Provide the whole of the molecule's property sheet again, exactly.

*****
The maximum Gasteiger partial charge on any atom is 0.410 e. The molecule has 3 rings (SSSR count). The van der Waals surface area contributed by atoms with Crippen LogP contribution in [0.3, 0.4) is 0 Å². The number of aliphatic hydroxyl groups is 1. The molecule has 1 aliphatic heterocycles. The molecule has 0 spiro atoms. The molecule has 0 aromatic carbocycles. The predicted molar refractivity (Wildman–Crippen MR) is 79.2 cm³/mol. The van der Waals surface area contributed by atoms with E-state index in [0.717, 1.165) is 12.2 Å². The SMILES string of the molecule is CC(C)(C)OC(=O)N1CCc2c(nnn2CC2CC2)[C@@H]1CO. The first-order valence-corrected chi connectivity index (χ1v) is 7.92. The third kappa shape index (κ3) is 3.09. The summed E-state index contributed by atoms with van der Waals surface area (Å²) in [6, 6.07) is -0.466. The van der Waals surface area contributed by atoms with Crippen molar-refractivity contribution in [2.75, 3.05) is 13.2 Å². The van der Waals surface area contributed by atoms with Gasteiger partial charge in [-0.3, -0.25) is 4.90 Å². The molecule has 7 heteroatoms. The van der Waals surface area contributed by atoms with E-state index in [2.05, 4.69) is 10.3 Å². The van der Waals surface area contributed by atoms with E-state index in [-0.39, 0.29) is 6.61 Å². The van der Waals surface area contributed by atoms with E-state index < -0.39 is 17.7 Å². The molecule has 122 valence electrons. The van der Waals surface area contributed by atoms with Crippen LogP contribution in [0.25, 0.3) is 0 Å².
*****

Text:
The maximum Gasteiger partial charge on any atom is 0.410 e. The molecule has 3 rings (SSSR count). The van der Waals surface area contributed by atoms with Crippen LogP contribution in [0.3, 0.4) is 0 Å². The number of aliphatic hydroxyl groups is 1. The molecule has 1 aliphatic heterocycles. The molecule has 0 spiro atoms. The molecule has 0 aromatic carbocycles. The predicted molar refractivity (Wildman–Crippen MR) is 79.2 cm³/mol. The van der Waals surface area contributed by atoms with E-state index in [0.717, 1.165) is 12.2 Å². The SMILES string of the molecule is CC(C)(C)OC(=O)N1CCc2c(nnn2CC2CC2)[C@@H]1CO. The first-order valence-corrected chi connectivity index (χ1v) is 7.92. The third kappa shape index (κ3) is 3.09. The summed E-state index contributed by atoms with van der Waals surface area (Å²) in [6, 6.07) is -0.466. The van der Waals surface area contributed by atoms with Crippen molar-refractivity contribution in [2.75, 3.05) is 13.2 Å². The van der Waals surface area contributed by atoms with Gasteiger partial charge in [-0.3, -0.25) is 4.90 Å². The molecule has 7 heteroatoms. The van der Waals surface area contributed by atoms with E-state index in [2.05, 4.69) is 10.3 Å². The van der Waals surface area contributed by atoms with E-state index in [-0.39, 0.29) is 6.61 Å². The van der Waals surface area contributed by atoms with E-state index < -0.39 is 17.7 Å². The molecule has 122 valence electrons. The van der Waals surface area contributed by atoms with Crippen LogP contribution in [0.25, 0.3) is 0 Å².